A couple of days ago I took my guitar to be refretted and set up by my friend and tech Yair Smoilov. As we talked, he told me an amazing story about a very unique repair job he's done. This was such an amazing story, that I had to share it. I took the trouble to translate the V2 story to English, as I suspect most of you can't read Hebrew. it's long, so just be patiant. It's worth it.
Gary's Gibson Flying V2
The story of this special electric guitar began a long time ago. I met Gary a couple of years ago. He has recently immigrated to Israel from the US. Gary was born and raised in Detroit, and was highly influenced by the sound of Motown. He has played music professionally for all of his life, sharing the stage with some of the biggest names in the industry, including The Temptations, Sly and the Family Stone, Funkadelic, Three Dog Night, The James Gang, and many more. His amazing Gibson Flying V was made in 1980 and is a V2 model. The V2 was made only between 1979-1981. Its body is made out of 5 alternating layers of solid maple and mahogany. The neck is made with the same woods, with an ebony fingerboard. The bridge and tailpiece are brass. The pickups are single-coils, and are V shaped, as you can clearly see in the photos.
A year ago I fixed the broken neck of a Les Paul. After seeing that repair work, Gary told me he had a project for me. He said, "You're a real artist Yair, and I have something really interesting for you".
"Interesting", I said, "What does that mean?"
He then started telling me the story of that particular guitar: "About 25 years ago I had three main guitars I used to play: a Les Paul, an Explorer E2 and this V2. I would play all 3, using each for its own distinctive sound and feel. As things turned out, this V2 was smashed to pieces by my 1st wife. The neck was completely disengaged from the body and the body was broken into 3 major pieces and a lot of small splinters. Many small pieces were gone altogether. It was very hard for me to see this lovely instrument in this horrible situation, so I panicked and tried to put it back together again, but I did a very messy job. When the glue has hardened, I saw that the pieces didn't match. As sad as I was, I had a strong feeling that this guitar will play again, some day in the future. I put it back into the case, and closed the lid on it. But", he stressed once more, " I knew it will play again some day."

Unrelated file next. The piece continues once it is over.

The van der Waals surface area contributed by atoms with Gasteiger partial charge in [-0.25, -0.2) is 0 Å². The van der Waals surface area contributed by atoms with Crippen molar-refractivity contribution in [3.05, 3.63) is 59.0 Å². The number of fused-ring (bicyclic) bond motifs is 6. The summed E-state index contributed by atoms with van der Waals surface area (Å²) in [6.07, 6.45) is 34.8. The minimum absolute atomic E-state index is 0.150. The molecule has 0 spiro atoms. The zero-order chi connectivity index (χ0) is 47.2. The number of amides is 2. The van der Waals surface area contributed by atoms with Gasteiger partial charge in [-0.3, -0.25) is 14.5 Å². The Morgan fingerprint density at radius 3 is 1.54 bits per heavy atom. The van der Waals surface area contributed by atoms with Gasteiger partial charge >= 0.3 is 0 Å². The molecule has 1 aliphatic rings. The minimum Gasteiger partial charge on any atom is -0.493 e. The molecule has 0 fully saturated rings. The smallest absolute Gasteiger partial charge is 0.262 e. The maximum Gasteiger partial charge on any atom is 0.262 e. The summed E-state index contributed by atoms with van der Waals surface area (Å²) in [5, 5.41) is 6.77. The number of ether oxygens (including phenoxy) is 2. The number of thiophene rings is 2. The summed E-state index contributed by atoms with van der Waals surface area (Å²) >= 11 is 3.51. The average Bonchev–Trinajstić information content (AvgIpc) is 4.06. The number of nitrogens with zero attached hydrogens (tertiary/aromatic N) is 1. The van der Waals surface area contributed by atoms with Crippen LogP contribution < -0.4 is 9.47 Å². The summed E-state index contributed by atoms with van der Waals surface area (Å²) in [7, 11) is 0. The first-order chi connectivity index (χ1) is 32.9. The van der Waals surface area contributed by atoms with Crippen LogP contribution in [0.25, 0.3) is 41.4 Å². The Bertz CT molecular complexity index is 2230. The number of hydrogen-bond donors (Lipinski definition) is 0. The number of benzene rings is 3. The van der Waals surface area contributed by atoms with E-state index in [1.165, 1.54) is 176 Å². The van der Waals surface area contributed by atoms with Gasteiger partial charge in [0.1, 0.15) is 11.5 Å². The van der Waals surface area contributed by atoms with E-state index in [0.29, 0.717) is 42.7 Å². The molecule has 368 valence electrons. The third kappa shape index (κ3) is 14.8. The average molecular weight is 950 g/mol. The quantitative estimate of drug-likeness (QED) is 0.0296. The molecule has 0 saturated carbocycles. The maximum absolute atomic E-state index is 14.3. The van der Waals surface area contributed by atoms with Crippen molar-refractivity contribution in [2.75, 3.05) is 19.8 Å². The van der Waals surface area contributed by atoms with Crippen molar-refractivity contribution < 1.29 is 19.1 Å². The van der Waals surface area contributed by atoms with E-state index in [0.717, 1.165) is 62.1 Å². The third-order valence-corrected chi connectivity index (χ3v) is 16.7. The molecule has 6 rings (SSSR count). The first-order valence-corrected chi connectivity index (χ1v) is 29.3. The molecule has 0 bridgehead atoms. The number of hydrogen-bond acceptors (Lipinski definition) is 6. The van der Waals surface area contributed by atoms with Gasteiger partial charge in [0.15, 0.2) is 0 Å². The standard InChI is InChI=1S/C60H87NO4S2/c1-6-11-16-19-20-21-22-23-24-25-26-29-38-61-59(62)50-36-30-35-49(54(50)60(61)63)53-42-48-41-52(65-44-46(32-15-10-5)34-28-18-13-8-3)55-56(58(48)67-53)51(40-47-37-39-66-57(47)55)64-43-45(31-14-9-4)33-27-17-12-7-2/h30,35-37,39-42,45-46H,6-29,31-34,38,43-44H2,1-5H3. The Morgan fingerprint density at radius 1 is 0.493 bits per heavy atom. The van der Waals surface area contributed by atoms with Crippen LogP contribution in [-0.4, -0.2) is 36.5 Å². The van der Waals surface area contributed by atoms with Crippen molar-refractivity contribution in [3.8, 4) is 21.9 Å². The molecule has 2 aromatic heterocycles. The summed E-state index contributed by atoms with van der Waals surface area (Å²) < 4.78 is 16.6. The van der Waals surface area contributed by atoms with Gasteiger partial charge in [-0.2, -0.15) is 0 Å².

"A lot of years have gone by, I had the V2 case with me all of the time, and when I came to live in Israel in 2009, I took it with me. I had a lot on my mind, and other things to attend to, but now, after I saw this Les Paul neck repair job that you've done, I know that you're the one to revive my loved V2 and bring it back from the grave."
As I listened to Gary's tale, I understood that this was a unique story, and, indeed, a very interesting project for me. I could repair this instrument and bring happiness to a dear friend.
"I'll bring you the V2 the next time we meet", said Gary, "You can tell me then what you think about it".
"Sure thing", I said.
A couple of weeks later, Gary brought me the V2 in its case. As I opened the case, I was hit with a strong scent of mold. What was once a limited production custom made Gibson guitar was now covered with mildew: guitar, case, and all. "This looks bad". I thought. Gary must have read my mind. "It waited for 25 years. There's no rush", he said, "Do what you think best". I nodded, saying nothing.
The first thing I did was dry this thing up and clean it. I just put everything out in the open and for a while, and then cleaned it all. After it was clean and dry, I could assess the situation with a clear mind. As I examined the body, I saw that it was, indeed, badly glued together. The problem was that the gluing was very strong. Inaccurate, but strong. I decided not to take it apart, but rather fix what I can, add the missing parts, and try to get it back to balance. I peeled whatever survived of the original lacquer, and glued the neck back to its place. Gluing the neck to the body was, by itself, a very demanding project, as the area where these two parts meet was broken as well. The neck, fretboard, and frets had to be re-adjusted, because all were warped by time and humidity. I had to do a lot of small adjustments to the body, to keep the general balance and feel of the guitar. I had to clean all of the brass parts, so they could shine again, and had to repair some of the brass parts, as they, too, were damaged by the fall. This was not a fixing job. It was a re-birth, a renaissance, of a vintage masterpiece.
A couple of days before his birthday, I met Gary and gave him the closed case with the guitar inside. He took it expecting the worst. After 25 years of waiting, he just didn't know what to expect. After a while, and not without some pressure on my behalf, Gary held his breath and opened the case. His eyes lit immediately.
"This is my guitar", he said, "you brought it back to me. It looks just like I remember it to be. It's amazing".
"Well", I said, "it's time to Rock-n-Roll. Plug it in".
That night, Gary played the V2. After the show he came to me and gave me a big hug. "It looks and feels just like I remember it", he said, "I knew this guitar will come back one day, and the day has come. It's fantastic. I'm so happy, and I'm also happy that it's you who's made this dream come true".